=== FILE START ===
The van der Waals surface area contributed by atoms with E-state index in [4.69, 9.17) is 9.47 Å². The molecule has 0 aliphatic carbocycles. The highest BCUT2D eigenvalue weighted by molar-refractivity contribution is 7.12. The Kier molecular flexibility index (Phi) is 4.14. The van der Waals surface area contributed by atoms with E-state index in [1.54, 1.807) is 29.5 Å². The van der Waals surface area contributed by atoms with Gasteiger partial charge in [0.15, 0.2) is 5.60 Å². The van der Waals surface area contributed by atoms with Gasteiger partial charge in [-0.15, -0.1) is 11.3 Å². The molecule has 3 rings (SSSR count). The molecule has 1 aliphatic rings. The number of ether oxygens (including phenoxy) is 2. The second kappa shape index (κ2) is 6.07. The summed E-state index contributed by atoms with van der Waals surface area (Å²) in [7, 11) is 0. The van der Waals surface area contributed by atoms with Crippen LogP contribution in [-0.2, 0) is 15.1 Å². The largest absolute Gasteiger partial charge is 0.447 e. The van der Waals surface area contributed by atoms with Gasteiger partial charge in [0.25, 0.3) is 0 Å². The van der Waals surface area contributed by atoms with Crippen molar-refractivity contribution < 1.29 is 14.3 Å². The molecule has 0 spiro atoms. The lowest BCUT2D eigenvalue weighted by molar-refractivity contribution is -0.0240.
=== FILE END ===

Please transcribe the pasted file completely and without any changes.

The van der Waals surface area contributed by atoms with E-state index in [4.69, 9.17) is 9.47 Å². The molecule has 0 aliphatic carbocycles. The highest BCUT2D eigenvalue weighted by molar-refractivity contribution is 7.12. The Kier molecular flexibility index (Phi) is 4.14. The van der Waals surface area contributed by atoms with E-state index in [1.54, 1.807) is 29.5 Å². The van der Waals surface area contributed by atoms with Gasteiger partial charge in [0.15, 0.2) is 5.60 Å². The van der Waals surface area contributed by atoms with Gasteiger partial charge in [-0.15, -0.1) is 11.3 Å². The molecule has 3 rings (SSSR count). The molecule has 1 aliphatic rings. The number of ether oxygens (including phenoxy) is 2. The second kappa shape index (κ2) is 6.07. The summed E-state index contributed by atoms with van der Waals surface area (Å²) in [7, 11) is 0. The van der Waals surface area contributed by atoms with Crippen LogP contribution in [-0.2, 0) is 15.1 Å². The largest absolute Gasteiger partial charge is 0.447 e. The van der Waals surface area contributed by atoms with Gasteiger partial charge in [0.25, 0.3) is 0 Å². The van der Waals surface area contributed by atoms with Crippen molar-refractivity contribution < 1.29 is 14.3 Å². The molecule has 0 spiro atoms. The lowest BCUT2D eigenvalue weighted by molar-refractivity contribution is -0.0240.